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Rolling on the river: Powerboat festival expected to draw 30,000

Journal Staff Organizers of Sarnia’s largest festival say they have a few new tricks up their sleeve this summer, but two things won’t change.
Power Boats
Some 30,000 people are expected on Sarnia’s waterfront for the International Powerboat Festival Aug. 7-9. Live music, street performers and plenty of free activities will complement the powerboats, like those seen here racing on the St. Clair River. Photo courtesy, John Rondeau

Journal Staff

Organizers of Sarnia’s largest festival say they have a few new tricks up their sleeve this summer, but two things won’t change.

The International Powerboat Festival will be geared to families, and virtually everything but the concerts will be free of charge, said co-organizer Michele Stokley.

“It’s absolutely family-friendly. We’re even expanding the Kids’ Zone, which is right on the waterfront where the powerboats are going by.”

The three-day festival runs Aug. 7-9 and usually attracts 30,000 people to Sarnia’s riverfront, plus another 10,000 across the river in Port Huron.

One big change this year is the addition of Greekfest, which is moving downtown from St. Demetrios Church to join the party. The celebration of all things Greek will set up in the Scotiabank parking lot at 265 N. Front St., said co-organizer Dave Brown.

“It’s another spoke in the wheel and will really strengthen the festival,” he said. “It’s also First Friday that weekend so downtown should be a beehive.”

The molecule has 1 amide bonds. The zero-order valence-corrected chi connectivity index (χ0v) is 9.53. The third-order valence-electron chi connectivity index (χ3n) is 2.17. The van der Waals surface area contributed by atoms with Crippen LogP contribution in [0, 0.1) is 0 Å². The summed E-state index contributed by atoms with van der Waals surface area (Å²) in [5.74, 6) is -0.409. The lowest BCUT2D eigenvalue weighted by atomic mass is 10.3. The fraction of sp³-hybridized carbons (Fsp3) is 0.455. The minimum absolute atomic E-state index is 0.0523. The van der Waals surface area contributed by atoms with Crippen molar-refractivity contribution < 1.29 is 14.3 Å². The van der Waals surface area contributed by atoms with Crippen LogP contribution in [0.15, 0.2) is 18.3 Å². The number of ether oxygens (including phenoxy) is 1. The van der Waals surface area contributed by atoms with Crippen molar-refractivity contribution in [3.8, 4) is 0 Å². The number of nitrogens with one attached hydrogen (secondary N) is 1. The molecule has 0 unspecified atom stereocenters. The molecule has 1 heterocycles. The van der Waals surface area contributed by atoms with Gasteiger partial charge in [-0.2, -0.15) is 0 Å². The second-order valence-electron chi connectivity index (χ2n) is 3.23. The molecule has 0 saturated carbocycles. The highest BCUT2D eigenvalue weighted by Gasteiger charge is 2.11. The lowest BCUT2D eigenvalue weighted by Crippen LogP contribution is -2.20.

The other events take place at Bayshore Park, so only a section of Front Street near city hall will be closed off to accommodate the paid evening concerts.

Things kick off Friday with an out-of-water display of powerboats and a chance to meet some drivers and pose for photos between 4:30 p.m. and 6 p.m.

Friday’s concert features The Trews and Red Wanting Blue, with the gates opening at 8 p.m.

Tom Cochrane and Red Rider take the stage Saturday, with an act still to be named.

Evening concert tickets start at $40 and can be purchased at Stoke’s Bay, Stoke’s Inland or online at

Street entertainment will include balloon sculptors, stilt walkers, buskers and face painting.

At the popular Kids’ Zone, children can learn to make a boat and take it home from a Saturday workshop, or attend a junior busker workshop and learn to juggle, walk on stilts and do magic tricks.

Also on tap are crafts, life-sized board games and giant inflatables.

Everything is free, although kids who want full-day access to the inflatables can purchase a wristband.

The Powerwake Rail Jam Competition is an on-land wakeboarding event running all three days.

A wakeboard competition was attempted in the river a few years ago but swells from passing powerboats made conditions unsafe.

Also new is “Making Waves for Joanne,” a poker run on boats to raise money for a Harmony music scholarship in memory of former executive director Joanne Klauke-LaBelle.

Last but not least, the powerboat races themselves go Sunday, with boats equipped with dual 750 HP engines roaring around the St. Clair River until 6:30 p.m.

Brown had praise for city hall, which he said has been very supportive of the festival.

“They recognize we’re going to showcase the waterfront, not only for the thousands coming from out of town, but for the community as well,” he said.

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